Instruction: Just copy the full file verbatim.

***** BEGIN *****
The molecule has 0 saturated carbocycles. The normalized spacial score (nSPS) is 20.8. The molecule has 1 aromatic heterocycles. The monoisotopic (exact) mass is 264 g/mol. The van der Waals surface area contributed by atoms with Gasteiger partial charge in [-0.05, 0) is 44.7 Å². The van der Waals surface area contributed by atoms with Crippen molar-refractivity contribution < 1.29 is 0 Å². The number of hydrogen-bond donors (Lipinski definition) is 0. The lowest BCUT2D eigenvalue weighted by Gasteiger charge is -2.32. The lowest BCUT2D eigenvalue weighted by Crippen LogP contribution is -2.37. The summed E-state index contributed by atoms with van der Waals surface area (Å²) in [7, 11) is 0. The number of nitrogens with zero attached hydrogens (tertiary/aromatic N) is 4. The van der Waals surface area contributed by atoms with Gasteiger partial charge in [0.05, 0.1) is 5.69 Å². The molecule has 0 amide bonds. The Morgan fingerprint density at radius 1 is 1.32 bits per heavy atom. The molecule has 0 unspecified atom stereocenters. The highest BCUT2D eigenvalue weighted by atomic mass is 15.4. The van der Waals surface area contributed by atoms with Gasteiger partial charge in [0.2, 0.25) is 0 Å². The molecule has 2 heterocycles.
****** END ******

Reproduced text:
The molecule has 0 saturated carbocycles. The normalized spacial score (nSPS) is 20.8. The molecule has 1 aromatic heterocycles. The monoisotopic (exact) mass is 264 g/mol. The van der Waals surface area contributed by atoms with Gasteiger partial charge in [-0.05, 0) is 44.7 Å². The van der Waals surface area contributed by atoms with Crippen molar-refractivity contribution < 1.29 is 0 Å². The number of hydrogen-bond donors (Lipinski definition) is 0. The lowest BCUT2D eigenvalue weighted by Gasteiger charge is -2.32. The lowest BCUT2D eigenvalue weighted by Crippen LogP contribution is -2.37. The summed E-state index contributed by atoms with van der Waals surface area (Å²) in [7, 11) is 0. The number of nitrogens with zero attached hydrogens (tertiary/aromatic N) is 4. The van der Waals surface area contributed by atoms with Gasteiger partial charge in [0.05, 0.1) is 5.69 Å². The molecule has 0 amide bonds. The Morgan fingerprint density at radius 1 is 1.32 bits per heavy atom. The molecule has 0 unspecified atom stereocenters. The highest BCUT2D eigenvalue weighted by atomic mass is 15.4. The van der Waals surface area contributed by atoms with Gasteiger partial charge in [0.2, 0.25) is 0 Å². The molecule has 2 heterocycles.